Is that Really a Mutual Fund or Just Diluted Equity Position?

Having looked through a batch of tech Funds in preparation for an upcoming post, I came across a startling trend for overexposing a fund towards a very specific security. Funds that claim to act as an index of the tech industry have holding more than 14% of their holdings in companies like Apple and Google, simply because those have been the big performers of the last few years.

While I understand the value that these massive growth stories create for posting numbers at the end of the term, I can’t help that feel as though this is inherently wrong, given that investors aren’t really buying mutual funds to gain exposure to a few improperly hedged bets. If we wanted that kind of exposure, we could simply buy the security itself. Over the course of this article, I’m going to describe how it is that we can use this tendency for managers to over-expose themselves to their favourite positions to earn some good returns, and avoid management expenses.

When we evaluate a mutual fund as an investment, it is usually very easy to find information about the top-ten positions of the security online. It is from this information that we will be able to determine whether this fund is truly diversified, or just a diluted out equity position. Firstly, we need to look at how many securities are held in total within the fund. From there, we look at what percentage of the fund is composed of the top-ten holdings.

For example, if we have a fund that has 100 holdings, with 65% of the fund’s assets being invested in the top-ten holdings, we can suddenly see how it is that the remaining positions will likely be completely insignificant. Since each remaining would need to be less than a percentage point of the fund’s holdings to make up that difference, meaning that any movement in those securities would have very little impact on the fund itself, if any at all. From this point we need to ask ourselves if exposure to only 10 securities is really worth the ~2% management fee we’d need to pay for ownership. Personally, I prefer to avoid that expense if possible, and here’s how I do it.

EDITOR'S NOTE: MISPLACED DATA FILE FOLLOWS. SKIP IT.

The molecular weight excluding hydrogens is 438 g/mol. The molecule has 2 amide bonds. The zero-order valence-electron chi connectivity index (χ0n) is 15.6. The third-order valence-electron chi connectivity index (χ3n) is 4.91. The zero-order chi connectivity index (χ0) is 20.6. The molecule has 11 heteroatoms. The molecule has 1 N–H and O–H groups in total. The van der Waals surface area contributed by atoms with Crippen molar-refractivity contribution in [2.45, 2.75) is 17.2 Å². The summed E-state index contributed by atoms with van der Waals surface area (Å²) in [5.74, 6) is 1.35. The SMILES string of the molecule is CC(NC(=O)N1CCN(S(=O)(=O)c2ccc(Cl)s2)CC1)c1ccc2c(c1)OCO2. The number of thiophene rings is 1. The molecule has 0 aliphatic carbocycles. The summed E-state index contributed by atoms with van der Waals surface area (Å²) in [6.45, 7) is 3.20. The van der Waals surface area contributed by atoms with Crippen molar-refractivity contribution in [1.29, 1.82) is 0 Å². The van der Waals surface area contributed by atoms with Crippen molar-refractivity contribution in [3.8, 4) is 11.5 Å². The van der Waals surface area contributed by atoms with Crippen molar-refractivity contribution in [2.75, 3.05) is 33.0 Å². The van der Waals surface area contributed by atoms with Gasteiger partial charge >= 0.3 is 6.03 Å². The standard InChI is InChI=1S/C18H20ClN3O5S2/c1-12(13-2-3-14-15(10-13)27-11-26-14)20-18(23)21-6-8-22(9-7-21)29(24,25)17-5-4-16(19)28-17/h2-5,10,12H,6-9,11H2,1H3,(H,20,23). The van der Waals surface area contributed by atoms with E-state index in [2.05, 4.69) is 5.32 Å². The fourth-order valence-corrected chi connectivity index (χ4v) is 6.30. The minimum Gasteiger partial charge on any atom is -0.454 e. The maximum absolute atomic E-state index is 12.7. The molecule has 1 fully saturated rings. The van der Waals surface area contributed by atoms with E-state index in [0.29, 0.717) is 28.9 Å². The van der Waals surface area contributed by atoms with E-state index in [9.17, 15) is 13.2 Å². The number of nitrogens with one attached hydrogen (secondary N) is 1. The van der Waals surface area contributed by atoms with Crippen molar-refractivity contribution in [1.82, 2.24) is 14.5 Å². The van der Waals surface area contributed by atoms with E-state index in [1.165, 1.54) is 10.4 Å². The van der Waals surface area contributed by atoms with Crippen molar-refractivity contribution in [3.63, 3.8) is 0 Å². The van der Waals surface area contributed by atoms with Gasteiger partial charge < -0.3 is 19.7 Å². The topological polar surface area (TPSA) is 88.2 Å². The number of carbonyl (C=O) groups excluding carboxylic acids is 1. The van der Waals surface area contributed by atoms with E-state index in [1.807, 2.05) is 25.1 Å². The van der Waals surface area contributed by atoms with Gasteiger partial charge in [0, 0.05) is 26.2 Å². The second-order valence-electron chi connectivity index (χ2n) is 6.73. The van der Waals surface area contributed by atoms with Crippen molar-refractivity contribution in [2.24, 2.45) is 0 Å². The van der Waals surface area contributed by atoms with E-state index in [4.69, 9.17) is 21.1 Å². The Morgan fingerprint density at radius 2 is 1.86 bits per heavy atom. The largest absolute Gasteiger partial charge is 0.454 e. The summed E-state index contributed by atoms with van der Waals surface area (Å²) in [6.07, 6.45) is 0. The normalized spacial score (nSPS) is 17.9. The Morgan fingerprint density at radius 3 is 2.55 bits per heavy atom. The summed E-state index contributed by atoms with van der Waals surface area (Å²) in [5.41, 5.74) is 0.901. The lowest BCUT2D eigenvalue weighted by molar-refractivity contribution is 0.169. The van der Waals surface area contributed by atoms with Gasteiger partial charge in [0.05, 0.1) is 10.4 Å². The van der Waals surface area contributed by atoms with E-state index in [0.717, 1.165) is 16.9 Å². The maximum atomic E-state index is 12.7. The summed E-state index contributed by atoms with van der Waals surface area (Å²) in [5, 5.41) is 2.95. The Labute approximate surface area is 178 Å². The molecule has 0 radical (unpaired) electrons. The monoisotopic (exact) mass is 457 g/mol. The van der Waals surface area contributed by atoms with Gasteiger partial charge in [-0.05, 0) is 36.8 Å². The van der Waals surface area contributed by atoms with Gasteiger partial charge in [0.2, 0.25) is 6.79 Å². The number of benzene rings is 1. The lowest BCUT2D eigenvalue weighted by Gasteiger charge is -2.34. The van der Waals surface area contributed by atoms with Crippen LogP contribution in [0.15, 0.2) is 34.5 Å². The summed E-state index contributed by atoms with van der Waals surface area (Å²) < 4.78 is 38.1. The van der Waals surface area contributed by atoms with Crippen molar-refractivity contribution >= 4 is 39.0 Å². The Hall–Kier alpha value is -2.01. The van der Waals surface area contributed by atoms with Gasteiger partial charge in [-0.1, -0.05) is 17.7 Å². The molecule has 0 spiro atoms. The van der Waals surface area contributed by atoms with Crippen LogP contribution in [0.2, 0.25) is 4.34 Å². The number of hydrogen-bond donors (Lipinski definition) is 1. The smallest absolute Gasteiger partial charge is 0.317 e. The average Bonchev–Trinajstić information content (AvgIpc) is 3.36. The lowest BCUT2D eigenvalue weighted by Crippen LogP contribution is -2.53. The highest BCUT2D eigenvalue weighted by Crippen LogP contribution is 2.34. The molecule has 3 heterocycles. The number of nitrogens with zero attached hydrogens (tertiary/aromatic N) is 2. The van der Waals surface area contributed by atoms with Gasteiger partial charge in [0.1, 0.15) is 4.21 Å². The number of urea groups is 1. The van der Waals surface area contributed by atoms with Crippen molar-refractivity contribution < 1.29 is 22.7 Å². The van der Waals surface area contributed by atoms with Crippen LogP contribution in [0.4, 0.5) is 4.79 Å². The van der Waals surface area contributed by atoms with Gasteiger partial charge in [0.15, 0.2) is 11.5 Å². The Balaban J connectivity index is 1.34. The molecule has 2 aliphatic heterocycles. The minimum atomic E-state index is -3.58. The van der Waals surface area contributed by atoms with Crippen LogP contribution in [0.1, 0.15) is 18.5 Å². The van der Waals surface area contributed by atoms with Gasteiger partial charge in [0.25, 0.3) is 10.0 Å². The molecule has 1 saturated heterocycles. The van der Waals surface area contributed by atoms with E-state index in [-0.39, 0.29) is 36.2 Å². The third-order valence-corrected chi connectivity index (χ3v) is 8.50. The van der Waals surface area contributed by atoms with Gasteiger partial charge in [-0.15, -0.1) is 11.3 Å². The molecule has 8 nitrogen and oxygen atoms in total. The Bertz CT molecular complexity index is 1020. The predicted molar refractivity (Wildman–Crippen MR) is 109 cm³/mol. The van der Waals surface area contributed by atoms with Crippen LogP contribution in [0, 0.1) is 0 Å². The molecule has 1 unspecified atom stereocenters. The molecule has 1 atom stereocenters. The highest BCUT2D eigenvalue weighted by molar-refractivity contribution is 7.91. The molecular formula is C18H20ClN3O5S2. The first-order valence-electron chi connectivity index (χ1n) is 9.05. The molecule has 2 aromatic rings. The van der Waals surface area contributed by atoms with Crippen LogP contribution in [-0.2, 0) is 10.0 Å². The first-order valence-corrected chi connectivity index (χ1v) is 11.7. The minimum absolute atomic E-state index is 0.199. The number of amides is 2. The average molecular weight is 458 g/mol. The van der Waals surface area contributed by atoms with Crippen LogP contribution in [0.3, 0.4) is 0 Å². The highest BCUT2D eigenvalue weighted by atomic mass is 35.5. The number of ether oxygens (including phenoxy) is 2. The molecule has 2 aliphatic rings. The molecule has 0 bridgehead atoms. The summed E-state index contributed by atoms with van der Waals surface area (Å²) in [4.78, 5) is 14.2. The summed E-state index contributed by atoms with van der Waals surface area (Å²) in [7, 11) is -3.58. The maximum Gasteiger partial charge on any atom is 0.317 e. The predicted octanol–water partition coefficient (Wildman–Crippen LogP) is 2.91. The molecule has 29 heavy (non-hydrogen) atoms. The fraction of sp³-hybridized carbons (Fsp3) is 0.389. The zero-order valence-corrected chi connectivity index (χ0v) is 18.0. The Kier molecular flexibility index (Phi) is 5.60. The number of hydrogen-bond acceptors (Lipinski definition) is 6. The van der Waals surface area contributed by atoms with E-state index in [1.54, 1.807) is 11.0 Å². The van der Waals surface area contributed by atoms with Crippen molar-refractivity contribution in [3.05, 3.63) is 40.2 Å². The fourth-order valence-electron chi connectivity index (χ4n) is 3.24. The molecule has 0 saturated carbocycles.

In the event that a fund is presenting favourable returns, volatility, and suitability for my personal portfolio, but it is only really exposed to its top-ten positions, I’ll take advantage of the holdings report as a free-tip from a professional advisor. Since the top-ten holdings are really what it creating the majority of the returns for this fund, I’ll simply buy these securities in proportion within my own portfolio.

While this does require me to pay a bit more upfront for brokerage commissions, and exposes me to a slightly higher amount of volatility relating to my exposure to the securities themselves, the returns will no longer be diluted out by unnecessary positions in other companies. The long-term result will then likely be that my portfolio will be able to match or exceed the performance of the fund, while saving me the yearly cost of the fund expenses.